Our Relations - Preservation

Using eight reels of nitrate dupe picture and track negatives, beautiful OUR RELATIONS safety preservation elements were manufactured in 1994. Only nominal pre-print wear shows at certain reel changes. It is a distinct pleasure to view 35mm prints derived from such pristine material.

As good as this material looks, even better nitrate pre-print material -- now vanished -- has been sent out and used for duplication purposes (and perhaps degraded as a result) by the proliferation of Roach library licensees over the past three decades. As was usually the case, either these master elements were not returned, or they were damaged. Or perhaps only projection prints were struck, not duplicating master material, and in the process the source material was just worn out thanks to more careless, cost-cutting, shortsighted thinking. Or no thinking at all.

To illustrate the extra dimension added by viewing beautiful, pin-sharp 35mm prints, author Scott MacGillivray extolled their virtues which were abundantly clear -- as well they should be -- during a 1986 theatrical revival arranged through Films Incorporated. "The 35mm format offered a wealth of definition, which was not as noticeable in smaller gauge copies," MacGillivray noted. "The prints were so good that eagle-eyed viewers could distinguish new subtleties in the backgrounds (paintings, furniture, etc.). In OUR RELATIONS, for example, James Finlayson gives the boys a battered one-dollar bill to split between them. The restored print disclosed every detail of the grimy, withered note -- making it plain the actual denomination was twenty dollars!"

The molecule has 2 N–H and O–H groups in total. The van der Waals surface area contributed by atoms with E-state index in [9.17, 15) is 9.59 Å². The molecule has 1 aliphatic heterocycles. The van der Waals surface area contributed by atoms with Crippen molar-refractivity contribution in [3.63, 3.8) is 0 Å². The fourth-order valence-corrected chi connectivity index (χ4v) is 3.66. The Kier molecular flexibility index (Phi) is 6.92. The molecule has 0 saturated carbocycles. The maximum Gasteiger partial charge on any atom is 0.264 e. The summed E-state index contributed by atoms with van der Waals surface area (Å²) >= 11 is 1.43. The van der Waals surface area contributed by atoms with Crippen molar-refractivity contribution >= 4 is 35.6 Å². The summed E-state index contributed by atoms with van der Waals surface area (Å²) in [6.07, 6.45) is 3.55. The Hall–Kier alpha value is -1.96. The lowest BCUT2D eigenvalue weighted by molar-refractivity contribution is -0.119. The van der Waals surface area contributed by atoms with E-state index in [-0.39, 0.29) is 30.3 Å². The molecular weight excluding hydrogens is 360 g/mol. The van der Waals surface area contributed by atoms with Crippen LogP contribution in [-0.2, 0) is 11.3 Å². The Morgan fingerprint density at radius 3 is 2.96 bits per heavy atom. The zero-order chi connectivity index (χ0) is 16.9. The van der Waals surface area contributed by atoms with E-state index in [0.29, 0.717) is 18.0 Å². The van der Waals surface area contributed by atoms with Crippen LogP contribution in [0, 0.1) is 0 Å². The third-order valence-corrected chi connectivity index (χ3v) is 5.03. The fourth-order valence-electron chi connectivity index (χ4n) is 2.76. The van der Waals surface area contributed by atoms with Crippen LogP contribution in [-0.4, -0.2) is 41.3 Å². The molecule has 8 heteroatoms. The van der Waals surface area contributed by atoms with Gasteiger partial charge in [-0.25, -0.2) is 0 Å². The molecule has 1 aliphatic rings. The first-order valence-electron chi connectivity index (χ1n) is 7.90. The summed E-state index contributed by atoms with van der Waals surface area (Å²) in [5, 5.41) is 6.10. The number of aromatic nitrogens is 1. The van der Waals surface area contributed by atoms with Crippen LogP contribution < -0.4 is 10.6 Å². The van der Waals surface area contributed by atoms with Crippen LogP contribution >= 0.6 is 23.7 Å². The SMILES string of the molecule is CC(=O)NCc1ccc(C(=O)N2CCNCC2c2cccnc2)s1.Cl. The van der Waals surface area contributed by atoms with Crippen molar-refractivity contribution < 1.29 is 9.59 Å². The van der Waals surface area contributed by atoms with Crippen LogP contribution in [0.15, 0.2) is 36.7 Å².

One can also clearly see the tattoo on Babe Hardy's forearm in OUR RELATIONS during his impersonation of a Singapore Eskimo. That is, unless, of course, like Hardy your "eyes are getting worse every day," and those films, like this page "is just a blur."

The preservation elements manufactured in 1994 are now safely stored in a vault just outside of Munich, on a quiet street near fifth and eighth, catty-cornered between sixth and seventh, on ninth. On duty is an able, uniformed security guard who keeps a mallet handy, behind the bar.

-- by Richard W. Bann --